While these two achievements are perhaps the most recognised, there are many other things from the history of our country that have changed humanity and helped the development of the world.
When a skull dated at 1.8 million years old was found in Dmanisi in 1991, it nearly completely upended the prevailing view of human history. This was the first person in Europe, who scientists have dubbed “Homo Georgicus”, meaning “human being from Georgia”.
Dmanisi itself, where five more skulls have been found, has been recognised as the first human habitation in all Europe.
This discovery disproved the longstanding theory about the dating of Eurasian colonization, pushing back the estimate by hundreds of thousands of years.
The first Europeans, who have been named Zezva and Mzia and whose faces have been reconstructed, have “traveled” to many countries, to introduce the world to the face, body structure, and way of life of the first European people.
You can see the first Europeans, Zezva and Mzia, in their homeland, Georgia, at the Dmanisi Museum-Reserve of the National Museum.
Scientists have not yet determined what language the first Europeans living in Georgia conversed in, but we know that the Georgian writing system was the official writing system of the state by the 3rd century BCE.
If you should find yourself in the ruined city of Nekresi, you should see the inscription found on a grave there. Scientists believe that it may date back to the pre-Christian period, which would make it the oldest extant piece of Georgian writing.
Of the couple of dozen writing systems in the world, there are three forms of the unique and beautiful Georgian writing system – Asomtavruli, Nuskhuri, and Mkhedruli. They are considered to be some of the most ancient writing systems, and have been inscribed onto the UNESCO Intangible World Heritage List as “the Living Culture of Three Writing Systems of the Georgian Alphabet”.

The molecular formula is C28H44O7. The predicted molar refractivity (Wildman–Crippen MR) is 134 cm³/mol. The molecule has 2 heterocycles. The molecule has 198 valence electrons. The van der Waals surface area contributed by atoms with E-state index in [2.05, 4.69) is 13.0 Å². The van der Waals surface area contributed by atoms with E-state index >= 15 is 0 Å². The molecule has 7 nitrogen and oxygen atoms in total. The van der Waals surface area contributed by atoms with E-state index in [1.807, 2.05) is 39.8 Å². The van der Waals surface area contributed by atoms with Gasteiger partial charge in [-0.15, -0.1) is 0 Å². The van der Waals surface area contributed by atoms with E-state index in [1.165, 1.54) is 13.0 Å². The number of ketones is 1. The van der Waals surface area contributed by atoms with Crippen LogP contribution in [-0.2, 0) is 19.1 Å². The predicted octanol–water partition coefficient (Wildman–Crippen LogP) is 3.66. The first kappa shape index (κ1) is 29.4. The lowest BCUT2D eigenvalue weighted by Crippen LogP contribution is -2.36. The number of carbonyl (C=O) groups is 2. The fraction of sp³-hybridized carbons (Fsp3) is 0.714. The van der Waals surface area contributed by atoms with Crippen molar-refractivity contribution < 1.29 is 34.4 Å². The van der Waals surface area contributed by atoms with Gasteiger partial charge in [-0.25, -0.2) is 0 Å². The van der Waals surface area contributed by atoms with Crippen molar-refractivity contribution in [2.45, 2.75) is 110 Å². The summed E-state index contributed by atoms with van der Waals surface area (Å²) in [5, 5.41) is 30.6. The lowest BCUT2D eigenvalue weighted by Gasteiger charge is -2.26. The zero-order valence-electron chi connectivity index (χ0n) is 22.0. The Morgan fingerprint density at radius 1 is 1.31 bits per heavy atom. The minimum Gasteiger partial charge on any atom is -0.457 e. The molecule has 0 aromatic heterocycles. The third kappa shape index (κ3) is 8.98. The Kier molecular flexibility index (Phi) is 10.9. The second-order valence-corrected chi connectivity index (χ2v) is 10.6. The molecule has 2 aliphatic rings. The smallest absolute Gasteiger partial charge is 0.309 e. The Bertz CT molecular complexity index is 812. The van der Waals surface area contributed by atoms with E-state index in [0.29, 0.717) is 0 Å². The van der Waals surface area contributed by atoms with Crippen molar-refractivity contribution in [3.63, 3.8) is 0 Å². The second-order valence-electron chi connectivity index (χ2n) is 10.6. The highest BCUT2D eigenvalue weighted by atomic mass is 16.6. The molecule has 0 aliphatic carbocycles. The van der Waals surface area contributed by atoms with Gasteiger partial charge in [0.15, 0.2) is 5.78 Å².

With more than a million years of human habitation, Georgia preserves a rich collection of fascinating and diverse architectural monuments.
So far, five Georgian monuments have been inscribed onto the UNESCO World Cultural Heritage Monuments list: the Historical Churches of Mtskheta (the 11th-century Svetitskhoveli Cathedral, the 6th-century Jvari Monastery of Mtskheta, the 11th-century Samtavro Monastery), the 12th-13th-century Gelati Monastery in Imereti Region, and the villages (Lamjurishi, Murqmeli, Zhibiani, Chazhashi, and Chvibiani) of the Ushguli Community with their unique Svan towers.
These monuments will tell you about Georgia’s ancient history through their architectural diversity, frescoes, decorations, and inscriptions.
The Colchic Rainforests and Wetlands of Georgia are also on the UNESCO World Heritage Monument list, and you should not miss traveling to them. An unforgettable adventure awaits any adventure tourism enthusiast in the national parks and protected areas, which stretch over eighty kilometers on the rather warm and humid Black Sea coast.
A trip to Georgia is not complete without having seen the ritual opening of a Qvevri in a Georgian wine cellar, then tasting the wine made in that Qvevri, along with shoti bread and guda cheese at an impromptu supra on top of that Qvevri, while enjoying the polyphonic song “mravalzhamieri”.
Qvevri wine is made using the method which has been inscribed onto the UNESCO Intangible Cultural Heritage List as the “Traditional Qvevri Winemaking Method”.
Georgian polyphony is also on the UNESCO Intangible Cultural Heritage list, recognized as a masterpiece of the oral tradition and intangible heritage of humanity.
What this all means is that Georgia, a country small in area, is a place where you can come into contact with multiple world treasures all at the same time.